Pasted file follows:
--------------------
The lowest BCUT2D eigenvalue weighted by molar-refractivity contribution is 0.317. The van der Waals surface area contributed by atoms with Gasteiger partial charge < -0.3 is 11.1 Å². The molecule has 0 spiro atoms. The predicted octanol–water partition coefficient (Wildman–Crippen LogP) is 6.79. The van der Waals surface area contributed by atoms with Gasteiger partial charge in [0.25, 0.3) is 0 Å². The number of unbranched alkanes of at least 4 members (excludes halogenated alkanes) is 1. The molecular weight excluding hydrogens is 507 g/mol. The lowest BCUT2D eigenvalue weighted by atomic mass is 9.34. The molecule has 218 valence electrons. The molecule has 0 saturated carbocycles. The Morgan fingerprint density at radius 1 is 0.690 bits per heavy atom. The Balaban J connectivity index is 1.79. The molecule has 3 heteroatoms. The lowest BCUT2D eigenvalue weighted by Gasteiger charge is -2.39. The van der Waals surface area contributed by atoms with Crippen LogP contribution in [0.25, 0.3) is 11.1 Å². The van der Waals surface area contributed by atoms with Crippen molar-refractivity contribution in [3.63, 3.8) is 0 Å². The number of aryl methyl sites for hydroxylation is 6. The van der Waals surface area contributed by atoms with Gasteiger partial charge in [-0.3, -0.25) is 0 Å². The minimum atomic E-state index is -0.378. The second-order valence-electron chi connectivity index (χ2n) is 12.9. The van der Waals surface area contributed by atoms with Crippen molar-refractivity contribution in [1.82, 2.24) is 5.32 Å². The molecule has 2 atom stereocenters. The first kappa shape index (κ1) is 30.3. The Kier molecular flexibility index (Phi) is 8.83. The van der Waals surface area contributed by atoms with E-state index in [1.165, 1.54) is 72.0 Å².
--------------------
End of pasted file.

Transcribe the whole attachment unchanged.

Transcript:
The lowest BCUT2D eigenvalue weighted by molar-refractivity contribution is 0.317. The van der Waals surface area contributed by atoms with Gasteiger partial charge < -0.3 is 11.1 Å². The molecule has 0 spiro atoms. The predicted octanol–water partition coefficient (Wildman–Crippen LogP) is 6.79. The van der Waals surface area contributed by atoms with Gasteiger partial charge in [0.25, 0.3) is 0 Å². The number of unbranched alkanes of at least 4 members (excludes halogenated alkanes) is 1. The molecular weight excluding hydrogens is 507 g/mol. The lowest BCUT2D eigenvalue weighted by atomic mass is 9.34. The molecule has 218 valence electrons. The molecule has 0 saturated carbocycles. The Morgan fingerprint density at radius 1 is 0.690 bits per heavy atom. The Balaban J connectivity index is 1.79. The molecule has 3 heteroatoms. The lowest BCUT2D eigenvalue weighted by Gasteiger charge is -2.39. The van der Waals surface area contributed by atoms with Crippen LogP contribution in [0.25, 0.3) is 11.1 Å². The van der Waals surface area contributed by atoms with Crippen molar-refractivity contribution in [3.63, 3.8) is 0 Å². The number of aryl methyl sites for hydroxylation is 6. The van der Waals surface area contributed by atoms with Gasteiger partial charge in [-0.3, -0.25) is 0 Å². The minimum atomic E-state index is -0.378. The second-order valence-electron chi connectivity index (χ2n) is 12.9. The van der Waals surface area contributed by atoms with Crippen molar-refractivity contribution in [1.82, 2.24) is 5.32 Å². The molecule has 2 atom stereocenters. The first kappa shape index (κ1) is 30.3. The Kier molecular flexibility index (Phi) is 8.83. The van der Waals surface area contributed by atoms with E-state index in [1.165, 1.54) is 72.0 Å².